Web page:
Taylor Swift obviously needs no introduction. She’s been topping the charts for over a decade from her country breakout to her electric pop hits. Instead of sharing her 2019 album, Lover, with the world on tour, she spent the last several months in quarantine crafting a surprise for everyone. The unexpected release of her eighth studio album proves her ability to conquer new genres, yet again, as she enters into a new era in her career. It was released July 24, 2020 through Republic Records of Universal Music Group. folklore is an entrancing collaboration with Jack Antonoff and The National’s Aaron Dessner that may just be the album she was always meant to make.
folklore is appropriately titled as it’s an intricate piece of storytelling with possibly the strongest imagery we’ve heard from Swift. Weaving truth with fiction, she paints vivid stories of nostalgic love and personal experiences with the unique and ever-maturing songwriting that has always been her specialty. She explores the sounds of folk and chamber pop, reaching to places she has never quite been before while also nodding to her country roots (Thompson). It’s cohesive, remaining steady and centered on dreamy arrangements that The Atlantic describes as her, “[swimming] through intricate classical and folk instrumentation largely organized by the gridded logic of electronic music (Kornhaber).”
This album it’s certainly meant to be consumed holistically, but I will share some personal favorites and most streamed tracks on Spotify:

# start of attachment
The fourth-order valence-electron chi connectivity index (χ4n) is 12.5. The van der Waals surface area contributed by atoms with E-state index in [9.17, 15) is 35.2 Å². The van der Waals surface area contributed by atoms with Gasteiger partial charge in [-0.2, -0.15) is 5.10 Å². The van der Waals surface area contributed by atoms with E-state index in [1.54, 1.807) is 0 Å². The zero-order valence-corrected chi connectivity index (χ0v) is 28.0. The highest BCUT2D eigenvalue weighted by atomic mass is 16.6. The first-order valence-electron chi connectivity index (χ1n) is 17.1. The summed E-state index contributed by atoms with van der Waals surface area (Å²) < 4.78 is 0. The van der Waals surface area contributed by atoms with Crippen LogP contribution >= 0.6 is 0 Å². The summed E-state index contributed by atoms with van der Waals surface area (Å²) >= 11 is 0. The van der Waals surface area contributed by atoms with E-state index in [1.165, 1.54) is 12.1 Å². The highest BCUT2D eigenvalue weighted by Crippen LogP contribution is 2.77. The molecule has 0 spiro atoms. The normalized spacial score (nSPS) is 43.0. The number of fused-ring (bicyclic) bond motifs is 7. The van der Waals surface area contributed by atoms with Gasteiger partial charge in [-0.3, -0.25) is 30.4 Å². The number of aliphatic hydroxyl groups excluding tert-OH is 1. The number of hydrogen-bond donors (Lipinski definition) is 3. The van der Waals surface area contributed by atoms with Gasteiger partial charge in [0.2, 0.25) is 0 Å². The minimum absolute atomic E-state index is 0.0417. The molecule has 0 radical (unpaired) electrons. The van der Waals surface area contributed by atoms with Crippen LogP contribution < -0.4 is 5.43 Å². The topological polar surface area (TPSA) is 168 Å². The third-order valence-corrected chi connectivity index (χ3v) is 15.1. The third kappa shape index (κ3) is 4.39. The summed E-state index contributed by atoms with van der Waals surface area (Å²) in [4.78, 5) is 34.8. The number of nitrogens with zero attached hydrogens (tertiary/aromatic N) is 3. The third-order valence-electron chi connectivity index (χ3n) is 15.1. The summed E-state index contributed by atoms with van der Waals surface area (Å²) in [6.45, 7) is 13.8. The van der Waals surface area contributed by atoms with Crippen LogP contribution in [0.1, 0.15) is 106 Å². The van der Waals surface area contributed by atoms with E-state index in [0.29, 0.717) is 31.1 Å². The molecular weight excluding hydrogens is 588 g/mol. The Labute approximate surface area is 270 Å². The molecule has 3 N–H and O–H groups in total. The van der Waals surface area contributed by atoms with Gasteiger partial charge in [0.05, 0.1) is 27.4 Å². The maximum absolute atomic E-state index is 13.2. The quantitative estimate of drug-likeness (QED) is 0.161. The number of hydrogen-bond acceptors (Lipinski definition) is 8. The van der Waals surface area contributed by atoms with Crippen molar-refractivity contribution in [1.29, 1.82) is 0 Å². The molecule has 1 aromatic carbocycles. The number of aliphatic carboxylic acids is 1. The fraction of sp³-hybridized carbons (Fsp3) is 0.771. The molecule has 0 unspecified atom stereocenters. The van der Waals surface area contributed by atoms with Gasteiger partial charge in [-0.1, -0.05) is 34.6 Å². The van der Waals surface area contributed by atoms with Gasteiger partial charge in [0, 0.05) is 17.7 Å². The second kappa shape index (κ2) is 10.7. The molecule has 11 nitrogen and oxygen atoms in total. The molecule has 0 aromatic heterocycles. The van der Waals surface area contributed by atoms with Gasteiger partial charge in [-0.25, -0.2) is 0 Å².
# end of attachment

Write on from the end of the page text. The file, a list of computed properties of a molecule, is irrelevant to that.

“the 1” is an easygoing and welcoming intro track. It invites the listener into the folk inspiration and themes of love and loss somewhat comprehensively. We immediately hear her imaginative and whimsical lyricism such as in the iconic line, “You know the greatest films of all time were never made.”
“exile (feat. Bon Iver)” might come as a bit of a shock to Justin Vernon fans because of the straightforward lyrics and stripped back nature of the track. It’s a collaboration that further solidifies this album’s crossover into the alternative realm. His deep vocals contrast Taylor’s softer tones in this conversational reflection on a toxic relationship. It’s thematically and musically one of the darker tracks and an important moment in the album’s evolution following the upbeat energy of “the last great american dynasty” that causes the listener to slow down and pay attention.
Swift stated that three songs on the album represent the three different perspectives of a high school love triangle. Though she has not confirmed which songs, fans assume that “cardigan” / “august” / “betty” are what Taylor referred to as “The Teenage Love Triangle.” It’s told by James and Betty and the ‘other woman,’ Inez at different points in their lives. The emotion and imagery conveyed through this storytelling is immersive and intricate, leaving listeners in thoughtful contemplation of a heartbreak, a plea for forgiveness, and a love that was never yours. The magical music video for “cardigan” exhibits natural, earthly imagery that’s almost surreal and mirrors the album’s artwork. She also recently shared a “cabin in candlelight” version of cardigan.